Local NGO Heritage Watch on Wednesday expressed concern over the destruction of an ancient temple mound in Kandal province’s Ang Snuol district, which was leveled recently by a private construction company.
In addition to the Tuol Ang mound, which Kambol villagers said had been a sacred cremation site, a second mound was bulldozed, and ancient bricks, pottery fragments and stoneware were found after the site was razed, Heritage Watch said in a statement.
“The site is too badly damaged,” said Dougald O’Reilly, Heritage Watch director, who visited the village in Kambol commune two weeks ago after receiving an anonymous tip that the site was being leveled to make way for a warehouse.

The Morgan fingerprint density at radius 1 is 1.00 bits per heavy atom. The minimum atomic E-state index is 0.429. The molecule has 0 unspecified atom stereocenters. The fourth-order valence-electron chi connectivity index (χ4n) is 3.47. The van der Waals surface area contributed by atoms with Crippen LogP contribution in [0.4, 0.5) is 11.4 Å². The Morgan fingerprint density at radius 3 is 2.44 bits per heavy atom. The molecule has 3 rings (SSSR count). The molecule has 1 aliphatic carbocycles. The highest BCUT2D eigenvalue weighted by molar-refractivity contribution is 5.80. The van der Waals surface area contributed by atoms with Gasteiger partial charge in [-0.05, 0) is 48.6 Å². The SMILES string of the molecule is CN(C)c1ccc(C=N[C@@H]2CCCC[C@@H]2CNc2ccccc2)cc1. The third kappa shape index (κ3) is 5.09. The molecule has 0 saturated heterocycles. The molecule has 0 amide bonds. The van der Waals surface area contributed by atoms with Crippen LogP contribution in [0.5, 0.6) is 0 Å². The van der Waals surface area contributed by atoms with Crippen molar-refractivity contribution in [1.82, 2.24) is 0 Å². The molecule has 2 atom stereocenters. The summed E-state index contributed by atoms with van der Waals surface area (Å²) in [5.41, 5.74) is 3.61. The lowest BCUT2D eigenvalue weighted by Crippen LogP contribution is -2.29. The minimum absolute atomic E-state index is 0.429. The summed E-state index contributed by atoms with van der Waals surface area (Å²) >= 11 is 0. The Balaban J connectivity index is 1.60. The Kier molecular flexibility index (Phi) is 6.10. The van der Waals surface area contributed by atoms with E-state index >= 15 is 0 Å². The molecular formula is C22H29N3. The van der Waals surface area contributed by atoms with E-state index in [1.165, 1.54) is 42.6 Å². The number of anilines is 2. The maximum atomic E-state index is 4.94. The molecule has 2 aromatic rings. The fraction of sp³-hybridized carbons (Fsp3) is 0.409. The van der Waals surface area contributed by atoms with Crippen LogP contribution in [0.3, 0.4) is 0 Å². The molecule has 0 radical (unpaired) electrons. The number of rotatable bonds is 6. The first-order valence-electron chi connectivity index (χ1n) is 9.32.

Heritage Watch has alerted the Ministry of Culture to the destruction, O’Reilly said.
Heritage Watch said in the statement that it was unable to confirm whether permission to destroy the site had been obtained. “While it is recognized that development of the area may bring benefits, it is crucial that archaeological sites be inventoried and investigated prior to their destruction for development,” the statement read.
Ang Snuol district Governor Samuth Thoeun said that he was unaware that the ancient site had been destroyed and that officers were sent Wednesday afternoon to investigate.
Samuth Thoeun added that a conservation team had visited the site several weeks ago and there were plans to add it to the list of national heritage sites.
Culture Ministry Secretary of State Chuch Phoeun promised to investigate. He added that thousands of mounds bearing the name “Ang” are registered with the ministry, and that if Tuol Ang appears on that list, construction at the site will be ordered to halt.
“Anyone who destroys heritage could be jailed for up to five years” and fined up to $7,500, he said.
A Heritage Watch staff member said that some materials found at the site may date back to the Angkorian period.